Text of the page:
Sales & Marketing

Is your brand offering something your competitors aren’t?

7 min read

23 February 2018

Even if you run a business that isn’t under pressure to perform in the shadow of the likes of Amazon and Google, it’s likely that you’re still up against some big competitors.

Nearly every sector will have its giant competitors with bigger product ranges, lower prices and bigger marketing budgets than the SMEs that are forced to squabble over thin slices of the pie.

SMEs have no right to customers

It’s easy to paint larger competitors like Amazon =as villains, to say that these firms are killing smaller businesses and that the right thing to do is support British SMEs. The problem is that SMEs have no more right to people’s custom than anyone else. Should we get money just by virtue of existing?

No. We should be winning customers by adding value to lives that other brands aren’t. I work in the crowded fashion ecommerce sector, and the only way a business like mine can succeed is by carving out a unique space and creating a strong brand identity. While the fashion industry may seem particularly conducive to individuality, I firmly believe the same opportunity is there for any SME that wants to put in the hard work.

What sets your business apart from competitors?

The first step to creating a strong brand identity is working out what you think should (or already does) set your brand apart. To put it another way: what does your brand do differently that adds value to your customers?

For example, an independent cafe in a town centre might make cakes by hand from locally-sourced ingredients, supporting farmers in the area. Customers would go there for the quality of the cakes and the knowledge that they’re bringing business to farmers in their community.

Or an online bookseller might post a number of weekly reviews that help customers find the best books to read. Buying from that retailer would be as much about supporting the excellent reviews as about acquiring the same book that you could get off Amazon or Waterstones.

Whatever your business does, if you want to win customers you need to give them a reason to buy from you.

What’s important to your customers?

It’s not enough to come up with a way to add value if it’s not something your customers are interested in. And what’s interesting to your customers might not be what you expect. Who would have predicted that the “digital native” millennials would shift their buying habits towards vinyl records, books and board games when there are so many online alternatives out there?

Consumers tend to vote with their feet, so if you’re not sure what they value, see what it is that your most successful competitors are offering. The likes of Amazon and Argos caught onto this, realising that customers wanted ecommerce businesses to replicate the convenience of a local store, improving shipping until same day delivery became a possibility.

You might not be able to replicate that kind of resource-heavy change, but there are other things that can be implemented more easily. In many industries, customers still value reviews and word of mouth recommendations. How could you showcase your own feedback?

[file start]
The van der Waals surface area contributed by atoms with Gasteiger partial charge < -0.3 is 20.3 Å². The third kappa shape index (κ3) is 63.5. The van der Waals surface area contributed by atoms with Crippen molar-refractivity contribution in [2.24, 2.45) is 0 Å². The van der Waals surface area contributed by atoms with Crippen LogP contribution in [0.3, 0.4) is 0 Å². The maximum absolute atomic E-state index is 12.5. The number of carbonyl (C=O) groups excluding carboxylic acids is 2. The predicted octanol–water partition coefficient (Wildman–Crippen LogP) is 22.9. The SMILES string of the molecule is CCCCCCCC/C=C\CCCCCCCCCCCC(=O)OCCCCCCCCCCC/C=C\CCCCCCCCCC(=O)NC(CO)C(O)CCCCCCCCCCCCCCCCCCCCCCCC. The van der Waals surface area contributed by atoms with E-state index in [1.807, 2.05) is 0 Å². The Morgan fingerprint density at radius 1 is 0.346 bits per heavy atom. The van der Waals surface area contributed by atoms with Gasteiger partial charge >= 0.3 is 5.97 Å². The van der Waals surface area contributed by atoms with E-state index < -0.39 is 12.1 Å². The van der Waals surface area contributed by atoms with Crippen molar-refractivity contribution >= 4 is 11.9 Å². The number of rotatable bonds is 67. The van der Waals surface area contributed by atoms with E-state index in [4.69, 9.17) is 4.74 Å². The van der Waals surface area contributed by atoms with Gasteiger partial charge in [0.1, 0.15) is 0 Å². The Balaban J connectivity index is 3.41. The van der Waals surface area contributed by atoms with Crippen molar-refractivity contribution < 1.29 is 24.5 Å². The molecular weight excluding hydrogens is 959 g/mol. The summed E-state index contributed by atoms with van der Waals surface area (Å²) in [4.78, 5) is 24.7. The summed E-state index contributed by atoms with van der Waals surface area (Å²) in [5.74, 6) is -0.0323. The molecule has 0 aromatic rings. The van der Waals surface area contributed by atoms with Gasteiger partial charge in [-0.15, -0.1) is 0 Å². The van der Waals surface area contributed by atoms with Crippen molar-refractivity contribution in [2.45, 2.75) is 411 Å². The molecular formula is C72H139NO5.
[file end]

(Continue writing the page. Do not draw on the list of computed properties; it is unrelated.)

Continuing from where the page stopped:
Other values could include a desire to buy sustainable products, or bespoke products. If these values are there, you can position your brand as the most reliable green supplier or the best manufacturer of bespoke products. Your brand identity should always include aspects that consumers are actively looking for.

How do you get your brand out there?

A well-positioned brand identity alone isn’t enough to bring in the customers. You need to be visible. This isn’t the place to go into detail about different marketing channels, but there are some tactics regarding brand identity to bear in mind.

Online adverts, whether on search engines or social media, are perfect for encapsulating your core messages. You have a headline and a short bit of copy to play with in an ad, so you need to distill your brand down to key values and USPs. If you know that there’s something that gives you credibility or supports your claims, like reviews or great offers, this is the place to use it. And because advertising is paid, you can guarantee exposure that organic methods might not provide.

You also have to keep your brand messaging consistent across all channels. The tone in your ad copy, emails and social media interactions should match. You need to be drawing attention to the same things again and again. Even if it makes you feel like a broken record, it’s the only way to cement your identity in your audience’s minds.

Inspiring customer loyalty

Finally, the most important thing your brand can achieve is customer loyalty. If you can win customers who come back again and again to make further purchases, you’re doing well. It then doesn’t matter what the giants of your industry are doing, because you have a dependable source of income that doesn’t rely on additional marketing efforts.

Creating loyalty through values that customers identify with and offers that make them feel special is a key part of an ongoing brand identity.

Ultimately, whatever brand identity you go for, it needs to make people want to spend their money on your products and services. If it doesn’t, it will always be an uphill battle to succeed against the online giants of your industry.

Ian Blackburn is managing director at fashion ecommerce business Hidepark Leather